In periods of intense partisan and cultural division, traditional safeguards break down because traditional representation is lacking. Political parties, for instance, usually serve as a mediating force between constituencies and those who govern, but “when the parties do not function well, individual citizens feel a loss of control over politics and Government,” Weicker wrote. “They find themselves powerless to influence events. Voting seems futile; politics seems pointless. The political process crosses the line … and things go badly for America.” That seems as true in the late 2010s as it did in the early 1970s.
The Starr report on the Clinton-Lewinsky saga of the late 1990s reads like the most overtly partisan of these tomes, even making the case for impeaching Clinton in its first sentence. Yet it unexpectedly offers one of the most optimistic passages. In an otherwise gross conversation it recounts between the president and political adviser Dick Morris, Clinton fesses up to his relationship with Monica Lewinsky – “I’ve tried to shut my body down, sexually, I mean … with this girl I just slipped up” – and worries about independent counsel Ken Starr and the whole “legal thing.” Morris, hardly an exemplar of virtue, nonetheless assures him that there is “a great capacity for forgiveness in this country and you should consider tapping into it.”
Such belief in the virtue of the people emerges throughout these reports – an unexpected epilogue to their relentless documenting of the seamy side of American public life. But maybe there really is no one else left to depend upon. “This won’t be the Watergate to end all Watergates,” Weicker concluded. “Other men will tape the doors of America in other times. Whether they succeed will be a matter of spirit.” Ervin, for one, believed that spirit had been roused by the horrors of the presidential abuse he helped expose. “The American people have been re-awakened to the task democracy imposes upon them – steadfast vigilance of the conduct of the public officials they choose to lead them.” And the Watergate Special Prosecution Force recalled how, when Nixon ordered the firing of the original special prosecutor, Archibald Cox, “Americans rose in anger … When vigilance erupted, institutions responded.”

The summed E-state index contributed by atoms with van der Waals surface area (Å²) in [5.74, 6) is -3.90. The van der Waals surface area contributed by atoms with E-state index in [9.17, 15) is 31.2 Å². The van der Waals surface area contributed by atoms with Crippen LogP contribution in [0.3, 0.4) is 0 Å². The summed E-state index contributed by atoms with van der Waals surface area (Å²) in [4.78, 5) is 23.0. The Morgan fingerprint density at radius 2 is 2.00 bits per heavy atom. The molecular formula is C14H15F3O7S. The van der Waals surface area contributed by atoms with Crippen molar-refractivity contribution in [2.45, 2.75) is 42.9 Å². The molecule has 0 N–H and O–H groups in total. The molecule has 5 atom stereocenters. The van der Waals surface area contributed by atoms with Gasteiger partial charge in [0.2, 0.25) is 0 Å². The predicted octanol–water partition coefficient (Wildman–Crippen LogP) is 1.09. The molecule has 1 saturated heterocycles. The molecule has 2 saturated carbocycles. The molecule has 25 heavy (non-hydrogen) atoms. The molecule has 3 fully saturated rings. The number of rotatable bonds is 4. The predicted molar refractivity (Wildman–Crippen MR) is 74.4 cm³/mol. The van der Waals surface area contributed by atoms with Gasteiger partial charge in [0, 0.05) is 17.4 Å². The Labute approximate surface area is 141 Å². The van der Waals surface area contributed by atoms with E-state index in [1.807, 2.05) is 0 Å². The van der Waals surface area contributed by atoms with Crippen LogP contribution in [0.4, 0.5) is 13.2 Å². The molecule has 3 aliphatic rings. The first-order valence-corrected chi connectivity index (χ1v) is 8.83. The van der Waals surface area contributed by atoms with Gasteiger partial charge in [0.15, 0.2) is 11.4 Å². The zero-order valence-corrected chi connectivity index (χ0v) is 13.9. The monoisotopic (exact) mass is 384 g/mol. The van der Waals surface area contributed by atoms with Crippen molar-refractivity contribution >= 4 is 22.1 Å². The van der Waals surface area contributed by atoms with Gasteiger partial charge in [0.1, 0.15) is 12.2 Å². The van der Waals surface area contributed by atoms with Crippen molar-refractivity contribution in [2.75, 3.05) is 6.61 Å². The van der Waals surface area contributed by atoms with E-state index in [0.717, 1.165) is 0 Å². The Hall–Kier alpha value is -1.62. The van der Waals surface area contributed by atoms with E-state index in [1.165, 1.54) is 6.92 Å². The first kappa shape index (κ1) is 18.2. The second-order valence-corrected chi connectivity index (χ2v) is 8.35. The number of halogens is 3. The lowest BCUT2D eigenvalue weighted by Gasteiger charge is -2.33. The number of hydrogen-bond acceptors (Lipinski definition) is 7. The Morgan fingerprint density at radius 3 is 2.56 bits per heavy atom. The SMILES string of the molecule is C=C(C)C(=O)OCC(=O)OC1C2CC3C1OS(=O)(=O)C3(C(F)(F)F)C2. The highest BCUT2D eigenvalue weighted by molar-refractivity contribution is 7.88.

Has vigilance – or should we call it “resistance” – erupted today as well? Ervin described how critics of Nixon were branded as “enemies” by the president’s circle, while administration-friendly journalists argued that the Senate committee members were “biased and irresponsible” and that allegations of White House wrongdoing were merely the “venomous machinations of a hostile and unreliable press.” The playbook is familiar. Perhaps such public-spiritedness is harder to harness, or simply less effective, with today’s relentless assault on investigators and opponents.
So we look to Mueller’s report, expecting so much from it – even when the lesson from Mueller’s predecessors is that, in truth, they demand far more from us.